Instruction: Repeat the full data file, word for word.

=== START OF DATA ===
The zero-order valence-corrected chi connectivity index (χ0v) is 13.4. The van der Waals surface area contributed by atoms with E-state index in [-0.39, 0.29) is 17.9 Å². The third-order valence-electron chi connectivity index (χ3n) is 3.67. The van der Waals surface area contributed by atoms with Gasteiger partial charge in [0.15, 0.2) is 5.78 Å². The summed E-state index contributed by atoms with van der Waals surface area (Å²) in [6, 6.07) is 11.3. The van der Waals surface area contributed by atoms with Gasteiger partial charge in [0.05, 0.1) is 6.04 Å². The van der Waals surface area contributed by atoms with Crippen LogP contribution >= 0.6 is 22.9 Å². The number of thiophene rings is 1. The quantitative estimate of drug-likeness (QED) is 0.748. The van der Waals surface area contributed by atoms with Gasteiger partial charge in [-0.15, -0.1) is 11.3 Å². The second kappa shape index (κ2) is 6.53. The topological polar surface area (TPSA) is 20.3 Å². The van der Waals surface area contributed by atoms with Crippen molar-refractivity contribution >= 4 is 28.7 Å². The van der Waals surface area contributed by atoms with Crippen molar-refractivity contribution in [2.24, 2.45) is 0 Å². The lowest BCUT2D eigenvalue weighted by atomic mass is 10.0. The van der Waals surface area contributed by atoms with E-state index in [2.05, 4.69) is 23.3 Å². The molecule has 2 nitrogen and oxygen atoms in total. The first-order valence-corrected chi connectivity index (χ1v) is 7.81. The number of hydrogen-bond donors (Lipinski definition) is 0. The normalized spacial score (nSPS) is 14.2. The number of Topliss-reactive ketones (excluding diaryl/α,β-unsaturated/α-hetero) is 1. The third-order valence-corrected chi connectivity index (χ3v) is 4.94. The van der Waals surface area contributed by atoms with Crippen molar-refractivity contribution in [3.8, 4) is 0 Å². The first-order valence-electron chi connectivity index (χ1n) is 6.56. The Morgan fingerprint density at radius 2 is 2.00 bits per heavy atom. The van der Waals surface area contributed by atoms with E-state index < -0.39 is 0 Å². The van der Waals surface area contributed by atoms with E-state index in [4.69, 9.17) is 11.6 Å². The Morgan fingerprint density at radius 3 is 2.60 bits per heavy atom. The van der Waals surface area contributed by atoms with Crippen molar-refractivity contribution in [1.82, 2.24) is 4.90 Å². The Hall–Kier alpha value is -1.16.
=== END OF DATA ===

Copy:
The zero-order valence-corrected chi connectivity index (χ0v) is 13.4. The van der Waals surface area contributed by atoms with E-state index in [-0.39, 0.29) is 17.9 Å². The third-order valence-electron chi connectivity index (χ3n) is 3.67. The van der Waals surface area contributed by atoms with Gasteiger partial charge in [0.15, 0.2) is 5.78 Å². The summed E-state index contributed by atoms with van der Waals surface area (Å²) in [6, 6.07) is 11.3. The van der Waals surface area contributed by atoms with Gasteiger partial charge in [0.05, 0.1) is 6.04 Å². The van der Waals surface area contributed by atoms with Crippen LogP contribution >= 0.6 is 22.9 Å². The number of thiophene rings is 1. The quantitative estimate of drug-likeness (QED) is 0.748. The van der Waals surface area contributed by atoms with Gasteiger partial charge in [-0.15, -0.1) is 11.3 Å². The second kappa shape index (κ2) is 6.53. The topological polar surface area (TPSA) is 20.3 Å². The van der Waals surface area contributed by atoms with Crippen molar-refractivity contribution >= 4 is 28.7 Å². The van der Waals surface area contributed by atoms with Crippen molar-refractivity contribution in [2.24, 2.45) is 0 Å². The lowest BCUT2D eigenvalue weighted by atomic mass is 10.0. The van der Waals surface area contributed by atoms with E-state index in [2.05, 4.69) is 23.3 Å². The molecule has 2 nitrogen and oxygen atoms in total. The first-order valence-corrected chi connectivity index (χ1v) is 7.81. The number of hydrogen-bond donors (Lipinski definition) is 0. The normalized spacial score (nSPS) is 14.2. The number of Topliss-reactive ketones (excluding diaryl/α,β-unsaturated/α-hetero) is 1. The third-order valence-corrected chi connectivity index (χ3v) is 4.94. The van der Waals surface area contributed by atoms with Crippen molar-refractivity contribution in [3.8, 4) is 0 Å². The first-order valence-electron chi connectivity index (χ1n) is 6.56. The Morgan fingerprint density at radius 2 is 2.00 bits per heavy atom. The van der Waals surface area contributed by atoms with E-state index < -0.39 is 0 Å². The van der Waals surface area contributed by atoms with E-state index in [4.69, 9.17) is 11.6 Å². The Morgan fingerprint density at radius 3 is 2.60 bits per heavy atom. The van der Waals surface area contributed by atoms with Crippen molar-refractivity contribution in [1.82, 2.24) is 4.90 Å². The Hall–Kier alpha value is -1.16.